Sunday, September 28, 2008
One day in Heart Butte Molly Bullshoe, the teacher of Blackfeet language and ways, had to be gone. The principal asked me to take her class, full of young boys who couldn’t keep their butts in their chairs or their mouths and hands to themselves. Worse, I’m only a wannabe Blackfeet. So what would I do? Then I remembered my pack of “Medicine Cards.”
As you can see from the package above, this is a deck of cards sort of based on Tarot -- one card for each animal and then a book that tells you what the card is supposed to mean. It’s a bit hokey and certainly not Blackfeet! No old-time Blackfeet ever had a dolphin for a totem guide animal! Nevertheless, the cards are beautiful and it was worth a try.
We sat on the floor in a circle. Everyone drew an unseen card at random. THAT was to be their totem animal for the period. I read from the book about what the animal meant and then we tried to figure out whether it really was the right animal for that kid and what that animal might say to him if it showed up in the room right then. It was dynamite! We had a great time.
I think there were several reasons these cards worked. They were something to focus on that was about each of us (a topic of primary concern at their age!) and yet was non-threatening. There was no pass/fail/you’re-a-dummy dimension. There was the “magic” side of it, which is always there no matter how one tries to be simply objective, but also stronger when art validates it. It was new, something they had never seen before, and yet it echoed something familiar: the visionquest system of the Old Blackfeet when males their age fasted in the mountains to acquire an animal connection with the world. They really WERE Blackfeet and felt some level of entitlement. And they knew playing cards.
They did NOT know Tarot, though the postmaster told me she had enjoyed telling fortunes with Tarot cards and thought they were a good way to manipulate people until someone accused her of using pagan devil magic. After the success of Medicine Cards I had made a pack of cards about the Greek gods and for a while I “told fortunes” with them. A student chose a card, I looked to see what it was and then asked questions more than told answers. “Aha! This is Venus! Something is happening in your love life?” Or the Jupiter card would come upside down. “Gee, looks like something is going on with your father that’s contrary. Are you arguing about something?” The postmaster declared this no different than Tarot.
Another commercially sold system has been created using runes: the player reaches into a bag for a chip with a mark on it, then looks up the meaning in a book. The one I know best was written by a man who said he was careful to make sure the meanings were positive, constructive, and never damning. Runes are as old as tarot, another Old World system. A more technie gimmick is a “black ball” that has a window where answers to questions float up out of the dark. When I was a child, it fascinated me. Great for parties!
These games play off two human universals: wanting to understand what’s going on and finding symbolic meanings in small signs, even the entrails of a chicken or a few words from a prophet. Some people close their eyes, open their Bible and stab at random with their finger to see what they touch. I check my horoscope every day and once in a while it has a run of seemingly accurate predictions like, “you’re about to be surprised.” (Actually I’m surprised quite a lot of the time -- it’s a safe prediction!) In a very difficult and confused time I had an I Ching program in my computer that not only threw down the three pennies for me (the meaning is in the heads/tails ratio) but gave me the ancient Chinese “meaning,” which was always cryptic but often focused attention on something in a helpful way.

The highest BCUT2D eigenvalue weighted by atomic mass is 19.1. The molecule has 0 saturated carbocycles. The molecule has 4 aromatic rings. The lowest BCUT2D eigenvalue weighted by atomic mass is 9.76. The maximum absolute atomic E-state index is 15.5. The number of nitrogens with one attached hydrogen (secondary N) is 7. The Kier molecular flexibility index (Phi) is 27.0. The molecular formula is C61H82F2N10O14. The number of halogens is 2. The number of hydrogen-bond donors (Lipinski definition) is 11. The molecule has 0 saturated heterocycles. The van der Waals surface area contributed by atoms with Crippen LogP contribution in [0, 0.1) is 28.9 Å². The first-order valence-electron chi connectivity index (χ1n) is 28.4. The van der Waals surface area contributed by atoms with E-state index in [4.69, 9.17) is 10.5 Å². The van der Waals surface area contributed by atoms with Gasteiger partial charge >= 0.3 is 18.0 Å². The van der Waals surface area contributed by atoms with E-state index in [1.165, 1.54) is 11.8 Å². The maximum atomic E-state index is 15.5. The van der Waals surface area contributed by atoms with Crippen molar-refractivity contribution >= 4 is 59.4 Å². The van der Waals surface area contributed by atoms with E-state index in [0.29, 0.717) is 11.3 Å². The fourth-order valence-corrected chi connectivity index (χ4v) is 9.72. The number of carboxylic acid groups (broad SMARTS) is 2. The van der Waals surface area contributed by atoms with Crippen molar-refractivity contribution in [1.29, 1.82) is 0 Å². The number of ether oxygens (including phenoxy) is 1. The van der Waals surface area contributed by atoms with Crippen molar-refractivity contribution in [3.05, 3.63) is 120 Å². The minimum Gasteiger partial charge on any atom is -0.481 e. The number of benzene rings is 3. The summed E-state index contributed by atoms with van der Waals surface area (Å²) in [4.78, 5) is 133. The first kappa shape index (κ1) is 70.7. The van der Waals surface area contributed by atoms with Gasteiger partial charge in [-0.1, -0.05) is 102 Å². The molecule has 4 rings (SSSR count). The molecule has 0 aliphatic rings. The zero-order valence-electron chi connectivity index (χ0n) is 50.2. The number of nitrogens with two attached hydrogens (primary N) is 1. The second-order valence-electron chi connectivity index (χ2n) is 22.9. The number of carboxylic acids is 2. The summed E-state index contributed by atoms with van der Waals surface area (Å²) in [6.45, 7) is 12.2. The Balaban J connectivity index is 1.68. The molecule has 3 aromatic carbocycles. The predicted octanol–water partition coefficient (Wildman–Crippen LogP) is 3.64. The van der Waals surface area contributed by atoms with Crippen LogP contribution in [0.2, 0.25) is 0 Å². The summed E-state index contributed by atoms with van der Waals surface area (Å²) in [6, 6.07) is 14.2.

Just now I looked on Google for something I remember: an idea “slap pack” of cards intended to help people who had gotten stuck in some kind of invention or planning, like a card that said: “What if you turned it upside down?” or “Does this remind you of something in your childhood?” or “What would your uncle say about this?” Sometimes the question made you think of a new answer and you slapped your forehead, crying out, “Of course!” The trouble with a lot of politics is that the interests of the status quo prevents the use of “slap pack” questions that would open up new ways of understanding. Good counselors know a lot of "slap pack" questions.
If one has feelings about the meaning of animal species, maybe because of knowing them well in daily life, as the Native American people did, then the appearance of an animal might seem like a sign. In “Bronze Inside and Out” I included a moment when Bob and I were far to the north to go moose hunting. One sign was not a moose, but the absence of moose. Then two animals appeared on the highway in front of us, so engrossed in their interaction that they hardly paid attention to our oncoming pickup: a raven and a coyote. The raven was diving at the coyote, which leapt up to try to grab it. These two creatures are known as resourceful, playful, and very often the embodiment of tricksters. Being fooled, faked-out, especially on the northern plains where missing a small sign can mean big trouble, is a major issue in life. (It is at the heart of “bone game” or “stick game.”) We knew at once that we were seeing two splendid creatures, but also being given a message about us and our relationship. Only time unraveled that meaning.
If I run across one of the boys who were in that class almost twenty years ago, I’ll ask them if they remember what animal card they drew, what we thought it meant and how it played out in their life.
(Medicine Cards from Bear & Co. are sold in bookstores. ISBN 0-939680-53-X)